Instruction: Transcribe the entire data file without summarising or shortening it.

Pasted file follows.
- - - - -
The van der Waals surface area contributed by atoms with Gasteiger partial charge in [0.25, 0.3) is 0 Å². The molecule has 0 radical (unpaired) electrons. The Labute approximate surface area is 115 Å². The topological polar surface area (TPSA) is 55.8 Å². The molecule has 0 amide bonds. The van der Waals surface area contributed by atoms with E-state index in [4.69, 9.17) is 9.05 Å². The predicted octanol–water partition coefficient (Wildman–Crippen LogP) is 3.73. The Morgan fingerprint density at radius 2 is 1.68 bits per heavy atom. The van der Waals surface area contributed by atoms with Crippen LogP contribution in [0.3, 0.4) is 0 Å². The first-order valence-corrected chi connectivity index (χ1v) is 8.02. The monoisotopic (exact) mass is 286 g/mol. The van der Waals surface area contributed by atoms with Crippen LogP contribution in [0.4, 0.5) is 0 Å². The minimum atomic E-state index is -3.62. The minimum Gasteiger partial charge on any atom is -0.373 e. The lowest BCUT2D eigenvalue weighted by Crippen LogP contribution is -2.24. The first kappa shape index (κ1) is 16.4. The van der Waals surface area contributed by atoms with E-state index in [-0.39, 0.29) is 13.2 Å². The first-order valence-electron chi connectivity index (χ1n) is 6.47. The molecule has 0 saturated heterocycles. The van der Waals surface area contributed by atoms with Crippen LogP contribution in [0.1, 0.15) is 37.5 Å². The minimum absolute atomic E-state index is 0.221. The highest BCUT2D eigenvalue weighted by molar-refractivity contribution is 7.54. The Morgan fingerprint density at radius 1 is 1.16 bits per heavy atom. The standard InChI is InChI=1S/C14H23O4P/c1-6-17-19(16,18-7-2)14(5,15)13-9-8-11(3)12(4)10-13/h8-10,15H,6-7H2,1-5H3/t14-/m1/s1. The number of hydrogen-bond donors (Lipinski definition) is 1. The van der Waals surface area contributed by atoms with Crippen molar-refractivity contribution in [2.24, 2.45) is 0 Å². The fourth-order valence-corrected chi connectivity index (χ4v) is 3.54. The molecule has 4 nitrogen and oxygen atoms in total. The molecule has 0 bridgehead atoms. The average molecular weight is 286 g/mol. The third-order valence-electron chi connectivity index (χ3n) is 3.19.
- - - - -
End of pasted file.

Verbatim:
The van der Waals surface area contributed by atoms with Gasteiger partial charge in [0.25, 0.3) is 0 Å². The molecule has 0 radical (unpaired) electrons. The Labute approximate surface area is 115 Å². The topological polar surface area (TPSA) is 55.8 Å². The molecule has 0 amide bonds. The van der Waals surface area contributed by atoms with E-state index in [4.69, 9.17) is 9.05 Å². The predicted octanol–water partition coefficient (Wildman–Crippen LogP) is 3.73. The Morgan fingerprint density at radius 2 is 1.68 bits per heavy atom. The van der Waals surface area contributed by atoms with Crippen LogP contribution in [0.3, 0.4) is 0 Å². The first-order valence-corrected chi connectivity index (χ1v) is 8.02. The monoisotopic (exact) mass is 286 g/mol. The van der Waals surface area contributed by atoms with Crippen LogP contribution in [0.4, 0.5) is 0 Å². The minimum atomic E-state index is -3.62. The minimum Gasteiger partial charge on any atom is -0.373 e. The lowest BCUT2D eigenvalue weighted by Crippen LogP contribution is -2.24. The first kappa shape index (κ1) is 16.4. The van der Waals surface area contributed by atoms with E-state index in [-0.39, 0.29) is 13.2 Å². The first-order valence-electron chi connectivity index (χ1n) is 6.47. The molecule has 0 saturated heterocycles. The van der Waals surface area contributed by atoms with Crippen LogP contribution in [0.1, 0.15) is 37.5 Å². The minimum absolute atomic E-state index is 0.221. The highest BCUT2D eigenvalue weighted by molar-refractivity contribution is 7.54. The Morgan fingerprint density at radius 1 is 1.16 bits per heavy atom. The standard InChI is InChI=1S/C14H23O4P/c1-6-17-19(16,18-7-2)14(5,15)13-9-8-11(3)12(4)10-13/h8-10,15H,6-7H2,1-5H3/t14-/m1/s1. The number of hydrogen-bond donors (Lipinski definition) is 1. The van der Waals surface area contributed by atoms with Crippen molar-refractivity contribution in [2.24, 2.45) is 0 Å². The fourth-order valence-corrected chi connectivity index (χ4v) is 3.54. The molecule has 4 nitrogen and oxygen atoms in total. The molecule has 0 bridgehead atoms. The average molecular weight is 286 g/mol. The third-order valence-electron chi connectivity index (χ3n) is 3.19.